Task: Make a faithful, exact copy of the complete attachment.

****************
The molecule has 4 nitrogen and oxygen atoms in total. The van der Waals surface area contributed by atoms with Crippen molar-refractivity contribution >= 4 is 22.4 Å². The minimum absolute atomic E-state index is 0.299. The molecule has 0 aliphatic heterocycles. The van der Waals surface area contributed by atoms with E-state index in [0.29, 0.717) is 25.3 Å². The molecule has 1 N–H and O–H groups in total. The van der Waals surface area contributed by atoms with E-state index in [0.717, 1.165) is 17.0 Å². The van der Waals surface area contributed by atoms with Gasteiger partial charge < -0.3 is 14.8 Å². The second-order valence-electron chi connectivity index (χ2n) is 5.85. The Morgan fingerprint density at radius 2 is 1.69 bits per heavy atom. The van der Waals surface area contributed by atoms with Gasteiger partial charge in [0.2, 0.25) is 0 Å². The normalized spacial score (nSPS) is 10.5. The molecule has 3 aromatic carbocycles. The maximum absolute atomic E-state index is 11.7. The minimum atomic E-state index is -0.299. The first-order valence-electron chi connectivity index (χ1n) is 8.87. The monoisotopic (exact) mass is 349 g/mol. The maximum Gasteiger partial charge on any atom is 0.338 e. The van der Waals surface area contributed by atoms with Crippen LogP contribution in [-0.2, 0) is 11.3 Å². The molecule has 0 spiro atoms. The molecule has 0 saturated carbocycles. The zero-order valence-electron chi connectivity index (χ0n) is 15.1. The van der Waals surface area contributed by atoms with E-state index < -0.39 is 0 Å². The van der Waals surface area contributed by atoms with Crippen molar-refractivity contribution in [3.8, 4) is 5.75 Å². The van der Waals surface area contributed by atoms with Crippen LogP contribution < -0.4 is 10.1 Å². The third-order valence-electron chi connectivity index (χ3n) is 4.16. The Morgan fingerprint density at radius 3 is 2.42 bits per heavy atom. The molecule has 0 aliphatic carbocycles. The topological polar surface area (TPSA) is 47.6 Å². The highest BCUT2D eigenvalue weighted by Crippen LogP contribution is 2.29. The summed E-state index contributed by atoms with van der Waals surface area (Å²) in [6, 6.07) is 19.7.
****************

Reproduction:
The molecule has 4 nitrogen and oxygen atoms in total. The van der Waals surface area contributed by atoms with Crippen molar-refractivity contribution >= 4 is 22.4 Å². The minimum absolute atomic E-state index is 0.299. The molecule has 0 aliphatic heterocycles. The van der Waals surface area contributed by atoms with E-state index in [0.29, 0.717) is 25.3 Å². The molecule has 1 N–H and O–H groups in total. The van der Waals surface area contributed by atoms with E-state index in [0.717, 1.165) is 17.0 Å². The van der Waals surface area contributed by atoms with Gasteiger partial charge < -0.3 is 14.8 Å². The second-order valence-electron chi connectivity index (χ2n) is 5.85. The Morgan fingerprint density at radius 2 is 1.69 bits per heavy atom. The van der Waals surface area contributed by atoms with Gasteiger partial charge in [0.2, 0.25) is 0 Å². The normalized spacial score (nSPS) is 10.5. The molecule has 3 aromatic carbocycles. The maximum absolute atomic E-state index is 11.7. The minimum atomic E-state index is -0.299. The first-order valence-electron chi connectivity index (χ1n) is 8.87. The monoisotopic (exact) mass is 349 g/mol. The maximum Gasteiger partial charge on any atom is 0.338 e. The van der Waals surface area contributed by atoms with Crippen LogP contribution in [-0.2, 0) is 11.3 Å². The molecule has 0 spiro atoms. The molecule has 0 saturated carbocycles. The zero-order valence-electron chi connectivity index (χ0n) is 15.1. The van der Waals surface area contributed by atoms with E-state index < -0.39 is 0 Å². The van der Waals surface area contributed by atoms with Crippen molar-refractivity contribution in [3.8, 4) is 5.75 Å². The van der Waals surface area contributed by atoms with Crippen LogP contribution < -0.4 is 10.1 Å². The third-order valence-electron chi connectivity index (χ3n) is 4.16. The Morgan fingerprint density at radius 3 is 2.42 bits per heavy atom. The molecule has 0 aliphatic carbocycles. The topological polar surface area (TPSA) is 47.6 Å². The highest BCUT2D eigenvalue weighted by Crippen LogP contribution is 2.29. The summed E-state index contributed by atoms with van der Waals surface area (Å²) in [6, 6.07) is 19.7.